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Can anyone explain how to do these types of questions for me? I am having trouble wrapping my head around it. Thanks.

A spherical soap bubble is seen to undergo oscillations when slightly deformed. Assuming that the frequency of these oscillations is a function of the surface tension S of the soap bubble, the size of the soap bubble as given by the radius r of the original spherical bubble and the density of soap, say p. Use dimensional analysis to construct a possible dependence for f in terms of S, r and p.

A spherical soap bubble of radius 1cm oscillates at 1 Hz. What would be the anticipated frequency* of oscillation of a soap bubble of radius 2cm?

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Dimensional Analysis says ignore the variables you have and manipulate what you've got in terms of dimensions. For example, let any measure of $mass=M$, let any measure of $length=L$, let any measure of $time=T$. $Force=F=MLT^-2$.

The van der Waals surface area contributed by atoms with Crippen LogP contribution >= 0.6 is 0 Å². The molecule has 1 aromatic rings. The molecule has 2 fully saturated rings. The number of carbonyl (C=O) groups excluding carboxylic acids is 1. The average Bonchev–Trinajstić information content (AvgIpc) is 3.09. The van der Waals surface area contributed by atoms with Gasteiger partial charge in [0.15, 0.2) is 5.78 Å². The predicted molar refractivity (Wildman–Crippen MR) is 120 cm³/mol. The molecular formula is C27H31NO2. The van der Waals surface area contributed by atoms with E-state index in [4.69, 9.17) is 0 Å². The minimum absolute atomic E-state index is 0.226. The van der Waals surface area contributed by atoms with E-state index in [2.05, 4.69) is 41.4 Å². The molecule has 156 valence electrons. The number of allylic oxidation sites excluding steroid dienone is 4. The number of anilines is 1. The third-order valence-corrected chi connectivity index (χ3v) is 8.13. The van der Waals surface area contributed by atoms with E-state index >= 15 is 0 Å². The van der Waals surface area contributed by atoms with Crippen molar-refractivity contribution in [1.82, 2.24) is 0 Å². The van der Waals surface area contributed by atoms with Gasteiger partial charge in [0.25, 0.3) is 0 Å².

Then surface tension is $\frac{MT^2}{L}$. Radius is simple, it is L whilst density is mass divided by area. Area in this case is $\pi*L^2$ and mass $M$ so density is $\frac{M}{\pi L^2}$.

Frequency is period, or $\frac{1}{T}$, correct? Then, you simply need to attempt to equate both sides.

So, in your case, $Frequency = f(S, r, p)$. Well, $\frac{1}{T} = \sqrt{\frac{L}{MT^2}}*\sqrt{\frac{M}{\pi L^2}} * \sqrt{L} = \sqrt{\frac{L^2M}{\pi L^2T^2M}}$.

Hopefully you can see these expressions are equivalent except for a constant $\pi$. Constants don't have dimension, so they don't matter. However, you might also see we have three expressions we've already defined, as such, $F = \sqrt{S*r*p}$. We know this to be true because the units work as expected and you can check it based on the values being what you expect.

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